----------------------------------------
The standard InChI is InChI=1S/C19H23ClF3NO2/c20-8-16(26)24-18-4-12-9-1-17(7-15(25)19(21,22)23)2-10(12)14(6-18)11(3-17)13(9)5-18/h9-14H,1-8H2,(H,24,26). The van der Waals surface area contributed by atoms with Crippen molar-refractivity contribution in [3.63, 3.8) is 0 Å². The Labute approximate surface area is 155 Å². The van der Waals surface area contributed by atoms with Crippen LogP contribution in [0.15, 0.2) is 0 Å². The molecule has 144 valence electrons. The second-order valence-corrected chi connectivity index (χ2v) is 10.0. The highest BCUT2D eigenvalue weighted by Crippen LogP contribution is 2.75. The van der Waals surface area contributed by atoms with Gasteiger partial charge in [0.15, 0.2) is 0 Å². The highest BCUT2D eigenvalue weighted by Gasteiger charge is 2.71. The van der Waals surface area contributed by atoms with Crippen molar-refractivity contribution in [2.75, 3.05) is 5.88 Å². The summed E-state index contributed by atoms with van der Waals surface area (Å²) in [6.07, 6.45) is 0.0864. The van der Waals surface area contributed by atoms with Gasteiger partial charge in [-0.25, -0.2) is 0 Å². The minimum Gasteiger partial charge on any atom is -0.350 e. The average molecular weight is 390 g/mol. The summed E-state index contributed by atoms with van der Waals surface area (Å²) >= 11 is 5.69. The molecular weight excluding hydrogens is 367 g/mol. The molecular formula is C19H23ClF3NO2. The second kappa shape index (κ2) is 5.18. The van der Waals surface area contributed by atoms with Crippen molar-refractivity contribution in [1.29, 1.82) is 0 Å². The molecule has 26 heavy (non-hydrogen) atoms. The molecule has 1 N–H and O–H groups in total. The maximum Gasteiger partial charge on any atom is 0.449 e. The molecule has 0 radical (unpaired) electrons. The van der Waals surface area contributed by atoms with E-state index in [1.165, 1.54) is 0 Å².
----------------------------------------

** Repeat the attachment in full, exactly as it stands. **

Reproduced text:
The standard InChI is InChI=1S/C19H23ClF3NO2/c20-8-16(26)24-18-4-12-9-1-17(7-15(25)19(21,22)23)2-10(12)14(6-18)11(3-17)13(9)5-18/h9-14H,1-8H2,(H,24,26). The van der Waals surface area contributed by atoms with Crippen molar-refractivity contribution in [3.63, 3.8) is 0 Å². The Labute approximate surface area is 155 Å². The van der Waals surface area contributed by atoms with Crippen LogP contribution in [0.15, 0.2) is 0 Å². The molecule has 144 valence electrons. The second-order valence-corrected chi connectivity index (χ2v) is 10.0. The highest BCUT2D eigenvalue weighted by Crippen LogP contribution is 2.75. The van der Waals surface area contributed by atoms with Gasteiger partial charge in [0.15, 0.2) is 0 Å². The highest BCUT2D eigenvalue weighted by Gasteiger charge is 2.71. The van der Waals surface area contributed by atoms with Crippen molar-refractivity contribution in [2.75, 3.05) is 5.88 Å². The summed E-state index contributed by atoms with van der Waals surface area (Å²) in [6.07, 6.45) is 0.0864. The van der Waals surface area contributed by atoms with Gasteiger partial charge in [-0.25, -0.2) is 0 Å². The minimum Gasteiger partial charge on any atom is -0.350 e. The average molecular weight is 390 g/mol. The summed E-state index contributed by atoms with van der Waals surface area (Å²) >= 11 is 5.69. The molecular weight excluding hydrogens is 367 g/mol. The molecular formula is C19H23ClF3NO2. The second kappa shape index (κ2) is 5.18. The van der Waals surface area contributed by atoms with Crippen molar-refractivity contribution in [1.29, 1.82) is 0 Å². The molecule has 26 heavy (non-hydrogen) atoms. The molecule has 1 N–H and O–H groups in total. The maximum Gasteiger partial charge on any atom is 0.449 e. The molecule has 0 radical (unpaired) electrons. The van der Waals surface area contributed by atoms with E-state index in [1.165, 1.54) is 0 Å².